That will serve as a backdrop for the next section which will cover a brief summary on the current market regime and where we might be heading.
In what market regime are we now? Translating the above chart into real life, I will be showing a similar chart with only the matrix, and plotting the development of historic inflation and economic growth to show the current regime. I’ll also be doing the same exercise with forward-looking indicators, showing market expectations.
We are currently seeing persistently high inflation and falling economic growth – a recipe of stagflation – and rising rates have added to the backdrop for the month of June 2022.
Inflation in the US rose to 8.6% (May figure reported in June), up from 8.3% the prior month, pushing the Fed to raise rates further by 75bps to 1.75%. In Europe, the inflation rate surprised on the upside, also at 8.6%, up from 8.1%, with the ECB expected to hike rates for the first time in July by 25bps from zero. Notably Germany posted a trade deficit for the first time since unification in 1991 mainly due to increased manufacturing input costs. Economic growth is weak across the board, with the Q1 GDP growth rate in the US being confirmed at -1.6% (vs. preliminary number of -1.5%), with rolling 3M growth remaining negative until June. It is not a rosy picture that is being painted, and the environment has been challenging for most assets this past month.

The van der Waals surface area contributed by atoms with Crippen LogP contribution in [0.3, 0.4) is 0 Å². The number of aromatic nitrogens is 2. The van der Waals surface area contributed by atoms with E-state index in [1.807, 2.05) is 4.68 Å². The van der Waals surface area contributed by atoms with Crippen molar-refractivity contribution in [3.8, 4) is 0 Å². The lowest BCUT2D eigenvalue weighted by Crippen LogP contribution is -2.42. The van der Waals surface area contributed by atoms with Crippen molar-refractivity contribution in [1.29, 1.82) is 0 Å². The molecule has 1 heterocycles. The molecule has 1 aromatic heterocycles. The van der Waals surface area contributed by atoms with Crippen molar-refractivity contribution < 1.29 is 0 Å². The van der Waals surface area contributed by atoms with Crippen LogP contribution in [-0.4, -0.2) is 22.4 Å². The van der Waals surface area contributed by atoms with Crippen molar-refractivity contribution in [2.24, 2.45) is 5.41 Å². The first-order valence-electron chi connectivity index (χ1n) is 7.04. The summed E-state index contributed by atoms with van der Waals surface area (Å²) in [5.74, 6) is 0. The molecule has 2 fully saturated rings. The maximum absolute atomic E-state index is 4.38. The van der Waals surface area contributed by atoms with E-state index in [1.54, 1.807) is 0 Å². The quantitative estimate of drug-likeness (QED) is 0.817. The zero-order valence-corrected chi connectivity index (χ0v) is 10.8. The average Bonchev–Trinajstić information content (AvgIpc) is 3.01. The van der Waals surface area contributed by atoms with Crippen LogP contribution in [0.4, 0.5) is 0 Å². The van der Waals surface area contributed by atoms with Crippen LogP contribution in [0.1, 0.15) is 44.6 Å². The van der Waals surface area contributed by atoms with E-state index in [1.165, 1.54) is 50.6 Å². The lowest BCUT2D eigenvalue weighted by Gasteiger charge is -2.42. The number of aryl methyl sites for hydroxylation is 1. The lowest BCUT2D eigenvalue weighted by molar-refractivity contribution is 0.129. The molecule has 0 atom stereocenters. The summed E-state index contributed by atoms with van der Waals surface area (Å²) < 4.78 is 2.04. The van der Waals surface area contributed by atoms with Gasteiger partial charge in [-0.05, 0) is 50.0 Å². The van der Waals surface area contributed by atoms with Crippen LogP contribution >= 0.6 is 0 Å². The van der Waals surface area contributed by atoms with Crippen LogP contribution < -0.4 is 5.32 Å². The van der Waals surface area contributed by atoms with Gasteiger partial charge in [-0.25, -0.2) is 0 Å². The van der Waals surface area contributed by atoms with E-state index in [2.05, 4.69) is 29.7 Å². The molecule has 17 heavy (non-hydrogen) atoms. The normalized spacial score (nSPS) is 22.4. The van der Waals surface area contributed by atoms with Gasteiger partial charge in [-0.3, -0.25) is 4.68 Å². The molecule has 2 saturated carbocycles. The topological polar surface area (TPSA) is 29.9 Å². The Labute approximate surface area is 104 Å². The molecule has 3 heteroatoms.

From the charts below, the existing trends remain intact for both inflation and economic growth. The May 2022 inflation (published mid-June) continued strong at 8.6% and remains elevated despite base effects from last summer.
While the official GDP growth rate for Q2 will not become available until 28 July, and then only with preliminary numbers, we already have available monthly GDP numbers available until May for now (June number will be published later in July), and it sure looks like we are heading toward a technical recession with another quarter of negative GDP growth, on top of the Q1 -1.6% print. While it is just a ‘technical’ recession, we could very well be entering a propert recession ahead with elevated food and energy prices.
On 13 July, the June 2022 inflation print becomes published as well, with 8.8% YoY headline inflation expected, versus the last print of 8.6% mentioned above. While the trend is still rising, notably the core inflation rate is in a clear downward sloping trend with declining rate ever since topping in March at 6.5%, and an expected print of 5.8% for June.